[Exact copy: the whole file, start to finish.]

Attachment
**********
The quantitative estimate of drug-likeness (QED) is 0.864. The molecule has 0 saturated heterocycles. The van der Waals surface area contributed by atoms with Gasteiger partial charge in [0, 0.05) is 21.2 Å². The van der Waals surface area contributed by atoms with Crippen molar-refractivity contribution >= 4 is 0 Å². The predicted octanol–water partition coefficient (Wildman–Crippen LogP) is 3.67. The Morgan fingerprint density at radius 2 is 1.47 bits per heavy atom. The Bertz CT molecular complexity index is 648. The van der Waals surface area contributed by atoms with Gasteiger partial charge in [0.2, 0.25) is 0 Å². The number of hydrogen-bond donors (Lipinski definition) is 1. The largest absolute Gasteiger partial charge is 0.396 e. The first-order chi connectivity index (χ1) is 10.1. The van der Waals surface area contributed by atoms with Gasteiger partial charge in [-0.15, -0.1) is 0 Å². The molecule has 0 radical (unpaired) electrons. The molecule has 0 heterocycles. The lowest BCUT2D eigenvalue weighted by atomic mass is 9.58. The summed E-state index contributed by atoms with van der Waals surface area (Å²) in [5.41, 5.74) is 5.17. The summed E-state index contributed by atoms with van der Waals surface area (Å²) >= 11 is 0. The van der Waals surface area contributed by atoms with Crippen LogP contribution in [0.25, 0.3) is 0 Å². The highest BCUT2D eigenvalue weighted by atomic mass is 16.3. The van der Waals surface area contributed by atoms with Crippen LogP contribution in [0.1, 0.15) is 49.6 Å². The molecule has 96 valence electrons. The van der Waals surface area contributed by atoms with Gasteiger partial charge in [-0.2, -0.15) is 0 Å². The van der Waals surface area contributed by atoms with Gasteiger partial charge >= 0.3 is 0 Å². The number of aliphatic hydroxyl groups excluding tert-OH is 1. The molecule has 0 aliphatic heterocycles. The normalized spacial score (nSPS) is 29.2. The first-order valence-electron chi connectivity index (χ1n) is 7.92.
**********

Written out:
The quantitative estimate of drug-likeness (QED) is 0.864. The molecule has 0 saturated heterocycles. The van der Waals surface area contributed by atoms with Gasteiger partial charge in [0, 0.05) is 21.2 Å². The van der Waals surface area contributed by atoms with Crippen molar-refractivity contribution >= 4 is 0 Å². The predicted octanol–water partition coefficient (Wildman–Crippen LogP) is 3.67. The Morgan fingerprint density at radius 2 is 1.47 bits per heavy atom. The Bertz CT molecular complexity index is 648. The van der Waals surface area contributed by atoms with Gasteiger partial charge in [0.2, 0.25) is 0 Å². The number of hydrogen-bond donors (Lipinski definition) is 1. The largest absolute Gasteiger partial charge is 0.396 e. The first-order chi connectivity index (χ1) is 10.1. The van der Waals surface area contributed by atoms with Gasteiger partial charge in [-0.15, -0.1) is 0 Å². The molecule has 0 radical (unpaired) electrons. The molecule has 0 heterocycles. The lowest BCUT2D eigenvalue weighted by atomic mass is 9.58. The summed E-state index contributed by atoms with van der Waals surface area (Å²) in [5.41, 5.74) is 5.17. The summed E-state index contributed by atoms with van der Waals surface area (Å²) >= 11 is 0. The van der Waals surface area contributed by atoms with Crippen LogP contribution in [0.25, 0.3) is 0 Å². The highest BCUT2D eigenvalue weighted by atomic mass is 16.3. The van der Waals surface area contributed by atoms with Crippen LogP contribution in [0.1, 0.15) is 49.6 Å². The molecule has 96 valence electrons. The van der Waals surface area contributed by atoms with Gasteiger partial charge in [-0.2, -0.15) is 0 Å². The van der Waals surface area contributed by atoms with Gasteiger partial charge >= 0.3 is 0 Å². The number of aliphatic hydroxyl groups excluding tert-OH is 1. The molecule has 0 aliphatic heterocycles. The normalized spacial score (nSPS) is 29.2. The first-order valence-electron chi connectivity index (χ1n) is 7.92.